Even though we’ve come a long way from where we started, women in the workplace continue to experience a different set of standards than our male counterparts, but there are still some powerful business women currently out there running our world!
Not in any particular order, the women on this list have fought their way to the top and proven that they can stand toe-to-toe with the “big boys” and come out ahead as they are some of the most powerful business women in history.
MARILLYN HEWSON, CHAIRMAN, PRESIDENT & CEO OF LOCKHEED MARTIN
Named in 2019 as one of TIME Magazine’s “100 Most Influential People in the World,” Marillyn Hewson began her career as an industrial engineer. Over her 35+ years at Lockheed Martin, she worked her way up through the ranks and in 2017 took over the top spot. Lockheed Martin is a multi-billion dollar company, and the largest government contractor, supplying our nation’s military and numerous government agencies. She also serves on the Board of Directors and advisory boards of several other large corporations and non-profits. In 2018 she grabbed the number one spot on a list of the “50 Most Powerful Women in Business” and took the seventh spot on Forbes’ list of “The World’s 100 Most Powerful Women.”
ABIGAIL JOHNSON, PRESIDENT AND CEO OF FIDELITY INVESTMENTS
In 2014, Abigail Johnson became President and CEO of Fidelity Investments, the company founded by her Grandfather. But her rise to the top wasn’t because of nepotism; her first job with the company was answering the phone. However, after earning a MBA from Harvard and getting some experience doing consulting work, she came back to Fidelity as a stock analyst and then continued to climb the corporate ladder. Fidelity has over 45,000 employees and manages assets upwards of $2 trillion, making her one of the most powerful people in the financial world. Not only is she powerful, but she’s also one of the richest women in the U.S. with an estimated net worth of over $16 billion. Ranked fifth on the Forbes list, she has made it a priority to recruit and hire more women into an industry that remains predominantly male.
MARY BARRA, CHAIRMAN AND CEO OF GENERAL MOTORS
Mary Barra began her career at General Motors inspecting vehicles on the assembly line and in 2014, after 34 years of working her way up through various positions in the company, she became their first female CEO and the first woman to be at the helm of any major automaker. Looking to the future, she’s invested in the development of electric and self-driving cars, and also created a ride-share program called Maven. Her philosophy is that through these efforts, GM can help reduce pollution and traffic congestion, and also reduce traffic accidents. She was ranked fourth on Forbes’ most recent “The World’s 100 Most Powerful Women” list.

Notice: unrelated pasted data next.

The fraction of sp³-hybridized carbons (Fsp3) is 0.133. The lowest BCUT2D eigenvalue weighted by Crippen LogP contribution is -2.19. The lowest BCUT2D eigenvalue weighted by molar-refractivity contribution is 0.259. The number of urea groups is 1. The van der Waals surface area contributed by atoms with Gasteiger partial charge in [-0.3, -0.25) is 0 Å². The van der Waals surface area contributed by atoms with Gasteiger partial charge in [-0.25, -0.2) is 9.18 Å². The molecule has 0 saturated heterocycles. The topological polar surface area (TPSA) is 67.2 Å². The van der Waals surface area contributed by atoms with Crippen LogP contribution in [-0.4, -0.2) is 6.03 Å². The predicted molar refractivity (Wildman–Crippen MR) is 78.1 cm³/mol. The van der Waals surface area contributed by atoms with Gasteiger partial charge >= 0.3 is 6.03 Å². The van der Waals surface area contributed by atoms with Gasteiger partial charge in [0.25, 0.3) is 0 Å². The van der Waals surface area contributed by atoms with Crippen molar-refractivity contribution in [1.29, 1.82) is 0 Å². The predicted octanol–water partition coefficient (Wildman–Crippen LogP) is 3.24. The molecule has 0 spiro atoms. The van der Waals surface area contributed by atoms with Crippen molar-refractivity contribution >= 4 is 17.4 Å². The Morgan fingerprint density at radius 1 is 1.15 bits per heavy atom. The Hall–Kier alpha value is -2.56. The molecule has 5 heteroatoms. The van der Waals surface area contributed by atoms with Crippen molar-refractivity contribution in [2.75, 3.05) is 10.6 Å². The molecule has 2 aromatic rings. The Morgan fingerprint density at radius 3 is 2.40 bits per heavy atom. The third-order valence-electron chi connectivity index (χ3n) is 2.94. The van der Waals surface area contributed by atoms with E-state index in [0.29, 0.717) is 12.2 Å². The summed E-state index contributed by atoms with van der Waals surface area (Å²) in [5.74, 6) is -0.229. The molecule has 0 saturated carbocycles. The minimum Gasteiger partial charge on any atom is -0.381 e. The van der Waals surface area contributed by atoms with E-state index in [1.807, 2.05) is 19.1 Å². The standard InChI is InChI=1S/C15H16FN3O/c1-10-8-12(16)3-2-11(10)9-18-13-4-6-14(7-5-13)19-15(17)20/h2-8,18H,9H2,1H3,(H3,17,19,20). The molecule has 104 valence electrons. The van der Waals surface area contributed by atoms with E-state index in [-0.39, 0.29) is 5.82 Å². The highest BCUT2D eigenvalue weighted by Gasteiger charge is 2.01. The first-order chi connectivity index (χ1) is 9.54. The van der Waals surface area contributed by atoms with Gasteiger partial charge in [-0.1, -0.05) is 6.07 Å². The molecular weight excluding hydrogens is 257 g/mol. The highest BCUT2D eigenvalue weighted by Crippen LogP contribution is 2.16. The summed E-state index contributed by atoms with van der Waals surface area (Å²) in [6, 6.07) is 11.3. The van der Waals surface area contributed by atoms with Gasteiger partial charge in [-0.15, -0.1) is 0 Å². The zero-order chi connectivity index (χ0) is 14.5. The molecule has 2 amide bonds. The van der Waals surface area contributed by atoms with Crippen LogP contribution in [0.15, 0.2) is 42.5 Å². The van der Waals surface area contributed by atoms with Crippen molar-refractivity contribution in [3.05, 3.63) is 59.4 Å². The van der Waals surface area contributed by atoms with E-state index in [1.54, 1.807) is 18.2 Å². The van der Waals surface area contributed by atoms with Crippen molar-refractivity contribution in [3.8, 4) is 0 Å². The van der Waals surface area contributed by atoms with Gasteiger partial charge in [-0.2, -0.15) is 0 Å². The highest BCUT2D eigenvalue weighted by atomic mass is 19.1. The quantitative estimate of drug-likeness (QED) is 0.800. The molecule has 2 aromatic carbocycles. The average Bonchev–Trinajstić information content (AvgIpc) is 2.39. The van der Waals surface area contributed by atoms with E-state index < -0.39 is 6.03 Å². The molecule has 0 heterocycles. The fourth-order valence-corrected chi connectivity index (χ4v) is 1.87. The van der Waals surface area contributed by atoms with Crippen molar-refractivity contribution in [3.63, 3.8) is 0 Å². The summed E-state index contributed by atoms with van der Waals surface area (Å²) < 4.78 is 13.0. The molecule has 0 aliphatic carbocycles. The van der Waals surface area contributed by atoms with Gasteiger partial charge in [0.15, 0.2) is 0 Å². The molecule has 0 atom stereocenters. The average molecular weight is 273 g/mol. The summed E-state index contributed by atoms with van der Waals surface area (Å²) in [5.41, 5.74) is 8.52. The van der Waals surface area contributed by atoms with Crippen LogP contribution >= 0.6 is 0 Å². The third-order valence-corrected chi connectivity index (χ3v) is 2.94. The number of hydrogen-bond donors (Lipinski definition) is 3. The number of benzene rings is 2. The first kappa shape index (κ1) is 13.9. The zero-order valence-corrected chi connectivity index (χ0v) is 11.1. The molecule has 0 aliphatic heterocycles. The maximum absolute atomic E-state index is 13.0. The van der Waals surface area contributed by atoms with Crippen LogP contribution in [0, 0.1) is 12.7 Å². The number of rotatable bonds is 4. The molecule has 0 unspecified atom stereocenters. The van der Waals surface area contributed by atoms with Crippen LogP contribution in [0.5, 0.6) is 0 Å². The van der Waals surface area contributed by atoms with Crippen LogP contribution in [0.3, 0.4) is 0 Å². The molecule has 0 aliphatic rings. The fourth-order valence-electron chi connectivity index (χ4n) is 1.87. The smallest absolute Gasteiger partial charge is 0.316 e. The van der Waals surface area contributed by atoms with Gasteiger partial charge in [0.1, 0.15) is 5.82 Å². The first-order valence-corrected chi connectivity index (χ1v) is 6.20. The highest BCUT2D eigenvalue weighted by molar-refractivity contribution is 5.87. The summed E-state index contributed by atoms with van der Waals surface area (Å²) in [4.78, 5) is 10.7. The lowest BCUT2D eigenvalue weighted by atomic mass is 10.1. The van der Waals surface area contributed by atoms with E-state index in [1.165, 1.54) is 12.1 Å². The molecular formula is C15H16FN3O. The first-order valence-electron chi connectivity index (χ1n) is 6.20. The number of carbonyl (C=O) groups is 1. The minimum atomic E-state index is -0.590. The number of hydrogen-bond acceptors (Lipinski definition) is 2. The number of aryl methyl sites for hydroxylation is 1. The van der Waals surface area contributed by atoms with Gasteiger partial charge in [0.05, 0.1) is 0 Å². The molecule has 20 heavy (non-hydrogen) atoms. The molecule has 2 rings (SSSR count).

INDRA NOOYI, CEO OF PEPSICO
Born and raised in India, Indra Nooyi began her career there and later attended the Yale School of Management where she continued to gain business experience while taking classes. She became employed by PepsiCo in 1994, becoming CEO in 2001 and later President and CEO in 2006. She played a key role in the company’s restructuring and in acquisitions and mergers including Tropicana and Quaker Oats Company, which owned Gatorade. These additions to the PepsiCo brand put them in a position to better compete against Coca-Cola, who owned Minute Maid and Powerade, and also increased profits by almost $4 billion annually. Her strategy was to move the company toward healthier alternatives and develop products that are preferred by, and specifically marketed to, women. Although she stepped down as CEO in late 2018, during her 12 years in charge she grew the company’s sales by 80% which is probably why she was consistently ranked high on the Forbes list of “The World’s 100 Most Powerful Women” and Fortune magazine’s “Most Powerful Women.”
SUSAN WOJCIKI, CEO OF YOUTUBE
Involved at the inception of Google, Susan Wojciki became its first Marketing Manager in 1999 and was instrumental in their 2006 acquisition of YouTube, which was just starting up at the time and was purchased for the bargain price of $1.65 billion (it is now worth almost $90 billion). In 2014, she became the CEO of YouTube and during her time in the chair, the company has seen a six percent increase in the number of female employees. Her advertising savvy lead to the development of new applications and monetary incentives for YouTube creators that have resulted in over 2 billion users a month that are viewing more than one billion hours of content each day. Constantly growing and moving forward under her leadership, YouTube has put more stringent policies in place taking away the ability to monetize videos that violate its policies and putting an emphasis on educational content by launching YouTube Learning. Wojciki, while starting her career with Google and in the early stages of her career as CEO of YouTube, gave birth to five children which is probably why she is an advocate for expanded paid family leave. She also encourages girls to seek careers in computer science and other technology-related jobs.
There are many more strong, successful, powerful business women who are showing the world that we can be just as effective as the men who previously held those jobs. Whether in finance, technology, manufacturing, automaking, the military, or any other industry, women are making a difference and leading the way for those who will come after them. Equally impressive as the positions they hold, is that these women continue to empower other women and bring them up by being proactive in equalizing the playing field and tearing down stereotypes. Those that are working moms also realize the importance of paid family leave, childcare in the workplace, flexibility, and the importance of being able to raise a family and have a career. As someone very wise said, “There is no force more powerful than a woman determined to rise.”